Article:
In other, happier news, friend of the blog Shirley Teasdale had a lovely winner yesterday at Musselburgh on the excellent Imperial Legend.
A few weeks ago, she was hauled up in front the stewards when the horse she was riding went off a true line and caused interference. I thought they were rather harsh, since the whole thing happened so quickly and there was little she could do. I wondered if she felt a bit like I had, knocked flat, back to the drawing board.
Being an apprentice is a tough road; race riding is an incredibly difficult discipline, and it is not only the stewards who are strict. Punters are ruthless in their judgement of jockeys; some of them are still screaming about Joseph O’Brien getting Camelot beat by coming too late in the St Leger, which I think is a harsh verdict. Even the masterful Richard Hughes and William Buick get screamed at on the internet if they are considered by armchair jockeys to have made an error.
One of the interesting things about Buick is that his boss, John Gosden, once admiringly said of him that he is always the first to admit he made a mistake. That’s the thing, I think, in riding, in life. Admit the mistake, learn from it, move on. Humility is so hard. Pride, preening, defensiveness are easier, in a way. But it must be done. Perhaps I have to go back to arpeggios with that, too.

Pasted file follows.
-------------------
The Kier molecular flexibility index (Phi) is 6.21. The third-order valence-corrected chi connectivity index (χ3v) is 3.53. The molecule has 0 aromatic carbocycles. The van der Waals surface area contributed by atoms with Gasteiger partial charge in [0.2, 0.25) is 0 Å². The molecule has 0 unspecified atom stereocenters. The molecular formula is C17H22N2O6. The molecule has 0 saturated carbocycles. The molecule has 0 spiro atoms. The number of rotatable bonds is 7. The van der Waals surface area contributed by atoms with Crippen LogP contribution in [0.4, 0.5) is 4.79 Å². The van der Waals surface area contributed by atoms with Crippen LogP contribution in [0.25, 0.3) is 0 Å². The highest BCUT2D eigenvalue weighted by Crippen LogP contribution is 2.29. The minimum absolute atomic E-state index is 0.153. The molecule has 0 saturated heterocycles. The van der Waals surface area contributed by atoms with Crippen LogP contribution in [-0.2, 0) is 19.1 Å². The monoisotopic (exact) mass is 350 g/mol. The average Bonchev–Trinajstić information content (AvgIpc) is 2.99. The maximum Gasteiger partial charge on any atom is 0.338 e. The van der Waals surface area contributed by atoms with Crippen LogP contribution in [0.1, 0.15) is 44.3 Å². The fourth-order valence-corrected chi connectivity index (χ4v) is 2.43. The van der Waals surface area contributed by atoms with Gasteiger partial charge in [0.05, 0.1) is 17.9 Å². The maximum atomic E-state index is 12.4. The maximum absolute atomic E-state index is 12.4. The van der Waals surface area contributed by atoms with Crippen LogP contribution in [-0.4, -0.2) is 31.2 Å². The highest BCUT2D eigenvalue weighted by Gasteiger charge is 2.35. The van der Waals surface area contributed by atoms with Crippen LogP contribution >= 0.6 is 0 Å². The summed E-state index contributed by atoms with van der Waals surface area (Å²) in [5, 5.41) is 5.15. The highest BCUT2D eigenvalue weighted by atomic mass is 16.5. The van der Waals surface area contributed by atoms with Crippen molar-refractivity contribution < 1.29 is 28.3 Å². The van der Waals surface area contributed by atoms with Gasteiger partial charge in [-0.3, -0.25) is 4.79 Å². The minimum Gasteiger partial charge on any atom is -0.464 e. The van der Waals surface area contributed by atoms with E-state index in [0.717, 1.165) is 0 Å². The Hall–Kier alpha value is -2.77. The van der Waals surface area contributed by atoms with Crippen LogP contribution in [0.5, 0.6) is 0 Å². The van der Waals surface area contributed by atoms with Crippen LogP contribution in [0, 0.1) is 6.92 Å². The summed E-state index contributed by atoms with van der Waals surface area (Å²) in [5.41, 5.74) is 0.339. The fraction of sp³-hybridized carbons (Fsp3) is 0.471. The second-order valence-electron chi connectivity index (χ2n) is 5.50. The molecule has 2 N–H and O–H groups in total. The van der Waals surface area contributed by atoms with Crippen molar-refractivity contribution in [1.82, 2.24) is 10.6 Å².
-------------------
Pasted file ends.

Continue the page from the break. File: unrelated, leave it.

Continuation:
Anyway, it was lovely to see Shirley back in the winner’s enclosure, and I had a little bet on her which I had rather forgotten, and when I opened my William Hill account this morning there was a nice plus sign.
So, I think, rueful and chastened, on we all bash, mistakes and frailties and freaks and all.
Woods and grass and moss:
Pretending she has never seen a scary bird in her life:
Nor done a four-legged cartoon sideways leap:
The Pigeon came with this morning, and despite everything, maintained her poise and serenity throughout: